Healthy employees lead to a healthy business. That’s what small business owners said in a recent survey. Nearly all rated employee health as “important” to their bottom line. Fifty-four percent said it was “extremely important.” One way to promote better health is to offer a wellness program.
While once offered only in big companies, wellness programs are becoming more common in small businesses. They contribute to better productivity, and they can assist in recruiting and retaining staff.
Here are some tips and resources from SBA.org and others on starting a wellness program in your small business without breaking the bank:
- Ask Your Employees – Find out what parts of a wellness program would interest them most. It might be discounts to a fitness center, a monthly health newsletter, healthy cooking demonstrations during lunch or a company incentive program. Asking your staff helps them buy into the program and increases the chance of success.
- Network to Find Low-Cost Wellness Activities – There are a number of blogs that provide low-cost ideas. The National Federation of Independent Businesses offers several low-cost suggestions. Another source is the Wellness Council of America, which provides information and recognizes small businesses with exemplary programs.
- Don’t Reinvent the Wheel – You don’t have to do it alone. The Centers for Disease Control (CDC) offers online tools to help you design a wellness program. For example, their LEAN Works program is a free, web-based resource for worksite obesity prevention and control programs. There’s even a cost calculator. It helps you determine what obesity costs your business and how much you can save with a prevention program.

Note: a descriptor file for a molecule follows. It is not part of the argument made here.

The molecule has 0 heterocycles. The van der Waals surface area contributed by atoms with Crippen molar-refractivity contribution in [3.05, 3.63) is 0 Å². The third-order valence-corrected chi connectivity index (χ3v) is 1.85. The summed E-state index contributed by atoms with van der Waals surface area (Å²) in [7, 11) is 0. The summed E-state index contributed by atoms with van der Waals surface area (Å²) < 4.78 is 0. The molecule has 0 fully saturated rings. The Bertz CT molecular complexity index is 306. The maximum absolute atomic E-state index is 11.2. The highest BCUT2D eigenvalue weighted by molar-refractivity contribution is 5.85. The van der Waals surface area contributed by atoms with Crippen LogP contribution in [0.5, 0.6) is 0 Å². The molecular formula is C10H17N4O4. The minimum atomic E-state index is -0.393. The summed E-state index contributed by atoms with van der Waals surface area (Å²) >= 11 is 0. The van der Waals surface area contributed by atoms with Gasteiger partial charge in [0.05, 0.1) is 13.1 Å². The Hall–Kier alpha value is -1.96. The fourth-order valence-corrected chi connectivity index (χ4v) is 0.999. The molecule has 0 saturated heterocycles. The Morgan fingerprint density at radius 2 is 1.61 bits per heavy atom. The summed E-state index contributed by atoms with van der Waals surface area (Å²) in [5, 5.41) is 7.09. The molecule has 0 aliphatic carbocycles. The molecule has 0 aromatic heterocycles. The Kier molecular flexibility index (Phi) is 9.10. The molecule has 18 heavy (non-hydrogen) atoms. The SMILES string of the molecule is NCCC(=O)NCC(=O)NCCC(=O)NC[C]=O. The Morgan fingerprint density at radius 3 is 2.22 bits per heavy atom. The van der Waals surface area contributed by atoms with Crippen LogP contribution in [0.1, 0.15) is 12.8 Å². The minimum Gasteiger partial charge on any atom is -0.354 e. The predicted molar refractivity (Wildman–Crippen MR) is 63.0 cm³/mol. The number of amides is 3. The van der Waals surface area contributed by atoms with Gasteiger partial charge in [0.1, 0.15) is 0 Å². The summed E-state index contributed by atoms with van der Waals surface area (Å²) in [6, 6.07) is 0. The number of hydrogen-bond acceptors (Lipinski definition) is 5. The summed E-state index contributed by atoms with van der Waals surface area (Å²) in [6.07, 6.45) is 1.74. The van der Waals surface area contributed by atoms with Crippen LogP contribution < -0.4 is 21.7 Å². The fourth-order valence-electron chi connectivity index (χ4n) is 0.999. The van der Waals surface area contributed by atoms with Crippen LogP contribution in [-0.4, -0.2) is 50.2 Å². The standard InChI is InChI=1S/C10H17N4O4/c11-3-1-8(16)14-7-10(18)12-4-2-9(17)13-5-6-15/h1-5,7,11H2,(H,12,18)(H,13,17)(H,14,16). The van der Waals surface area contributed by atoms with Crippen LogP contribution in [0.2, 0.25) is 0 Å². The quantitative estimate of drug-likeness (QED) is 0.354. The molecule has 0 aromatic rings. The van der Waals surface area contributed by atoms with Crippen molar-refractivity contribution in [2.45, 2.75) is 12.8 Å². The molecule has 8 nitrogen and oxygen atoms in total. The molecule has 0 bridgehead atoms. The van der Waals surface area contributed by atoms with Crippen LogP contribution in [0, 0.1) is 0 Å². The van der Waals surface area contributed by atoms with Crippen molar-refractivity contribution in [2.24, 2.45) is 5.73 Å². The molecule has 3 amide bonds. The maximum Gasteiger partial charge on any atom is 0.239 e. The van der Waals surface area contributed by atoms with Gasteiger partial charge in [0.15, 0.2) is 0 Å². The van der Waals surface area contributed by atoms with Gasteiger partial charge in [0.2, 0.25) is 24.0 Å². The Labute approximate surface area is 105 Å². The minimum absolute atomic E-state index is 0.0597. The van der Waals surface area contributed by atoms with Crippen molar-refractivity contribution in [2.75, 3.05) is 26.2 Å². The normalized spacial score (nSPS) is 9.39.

- Consult Your Healthcare Insurance Provider – Many providers offer tools to help employers develop a wellness program. In some cases, these programs lower healthcare costs. And that can reduce the cost of your health insurance.
- Use Several Measures to Assess Progress – Small Business Trends reports on a study that looked at several factors used to measure success. These included knowledge about benefits and healthcare, employee satisfaction and morale and employee financial security. Those participating in an employer wellness program scored higher in each of these categories.
Small business owners recognize that there’s a link between their employees’ health and the success of their business. Wellness programs can create a win-win situation. Employees improve their health and workplace productivity increases. That can lead to a better bottom line for the business.